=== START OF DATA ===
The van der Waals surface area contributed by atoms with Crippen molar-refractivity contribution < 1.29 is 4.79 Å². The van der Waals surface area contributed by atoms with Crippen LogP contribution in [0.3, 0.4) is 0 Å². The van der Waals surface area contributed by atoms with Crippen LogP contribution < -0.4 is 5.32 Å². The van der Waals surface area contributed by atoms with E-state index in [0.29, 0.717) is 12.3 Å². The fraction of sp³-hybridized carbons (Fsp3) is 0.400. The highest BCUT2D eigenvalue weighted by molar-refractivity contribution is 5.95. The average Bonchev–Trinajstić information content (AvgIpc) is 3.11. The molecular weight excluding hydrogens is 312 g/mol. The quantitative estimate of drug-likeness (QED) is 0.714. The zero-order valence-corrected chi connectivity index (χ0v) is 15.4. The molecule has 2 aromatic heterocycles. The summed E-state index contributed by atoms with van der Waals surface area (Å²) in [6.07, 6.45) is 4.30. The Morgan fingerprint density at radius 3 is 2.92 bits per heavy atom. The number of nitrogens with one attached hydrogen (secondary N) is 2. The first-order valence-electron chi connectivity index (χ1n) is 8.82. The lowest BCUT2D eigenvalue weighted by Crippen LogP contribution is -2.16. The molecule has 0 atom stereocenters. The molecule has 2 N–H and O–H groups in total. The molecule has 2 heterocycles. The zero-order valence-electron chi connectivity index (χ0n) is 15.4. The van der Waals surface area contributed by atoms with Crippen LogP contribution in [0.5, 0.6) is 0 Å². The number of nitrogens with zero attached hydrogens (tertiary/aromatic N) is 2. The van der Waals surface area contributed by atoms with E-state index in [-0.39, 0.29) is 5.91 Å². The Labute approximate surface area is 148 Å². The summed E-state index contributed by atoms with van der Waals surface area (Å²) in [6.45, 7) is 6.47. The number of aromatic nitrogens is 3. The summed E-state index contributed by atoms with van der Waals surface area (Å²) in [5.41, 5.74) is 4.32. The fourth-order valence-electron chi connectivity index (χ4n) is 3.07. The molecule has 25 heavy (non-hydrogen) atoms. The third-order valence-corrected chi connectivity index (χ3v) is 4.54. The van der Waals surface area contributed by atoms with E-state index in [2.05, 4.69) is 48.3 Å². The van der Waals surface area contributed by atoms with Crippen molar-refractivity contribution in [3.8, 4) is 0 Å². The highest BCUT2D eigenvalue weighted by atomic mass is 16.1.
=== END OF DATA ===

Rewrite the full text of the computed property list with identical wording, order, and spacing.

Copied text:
The van der Waals surface area contributed by atoms with Crippen molar-refractivity contribution < 1.29 is 4.79 Å². The van der Waals surface area contributed by atoms with Crippen LogP contribution in [0.3, 0.4) is 0 Å². The van der Waals surface area contributed by atoms with Crippen LogP contribution < -0.4 is 5.32 Å². The van der Waals surface area contributed by atoms with E-state index in [0.29, 0.717) is 12.3 Å². The fraction of sp³-hybridized carbons (Fsp3) is 0.400. The highest BCUT2D eigenvalue weighted by molar-refractivity contribution is 5.95. The average Bonchev–Trinajstić information content (AvgIpc) is 3.11. The molecular weight excluding hydrogens is 312 g/mol. The quantitative estimate of drug-likeness (QED) is 0.714. The zero-order valence-corrected chi connectivity index (χ0v) is 15.4. The molecule has 2 aromatic heterocycles. The summed E-state index contributed by atoms with van der Waals surface area (Å²) in [6.07, 6.45) is 4.30. The Morgan fingerprint density at radius 3 is 2.92 bits per heavy atom. The number of nitrogens with one attached hydrogen (secondary N) is 2. The first-order valence-electron chi connectivity index (χ1n) is 8.82. The lowest BCUT2D eigenvalue weighted by Crippen LogP contribution is -2.16. The molecule has 0 atom stereocenters. The molecule has 2 N–H and O–H groups in total. The molecule has 2 heterocycles. The zero-order valence-electron chi connectivity index (χ0n) is 15.4. The van der Waals surface area contributed by atoms with Crippen LogP contribution in [0.5, 0.6) is 0 Å². The number of nitrogens with zero attached hydrogens (tertiary/aromatic N) is 2. The van der Waals surface area contributed by atoms with E-state index in [-0.39, 0.29) is 5.91 Å². The Labute approximate surface area is 148 Å². The summed E-state index contributed by atoms with van der Waals surface area (Å²) in [6.45, 7) is 6.47. The number of aromatic nitrogens is 3. The summed E-state index contributed by atoms with van der Waals surface area (Å²) in [5.41, 5.74) is 4.32. The fourth-order valence-electron chi connectivity index (χ4n) is 3.07. The molecule has 25 heavy (non-hydrogen) atoms. The third-order valence-corrected chi connectivity index (χ3v) is 4.54. The van der Waals surface area contributed by atoms with E-state index in [2.05, 4.69) is 48.3 Å². The van der Waals surface area contributed by atoms with Crippen molar-refractivity contribution in [3.8, 4) is 0 Å². The highest BCUT2D eigenvalue weighted by atomic mass is 16.1.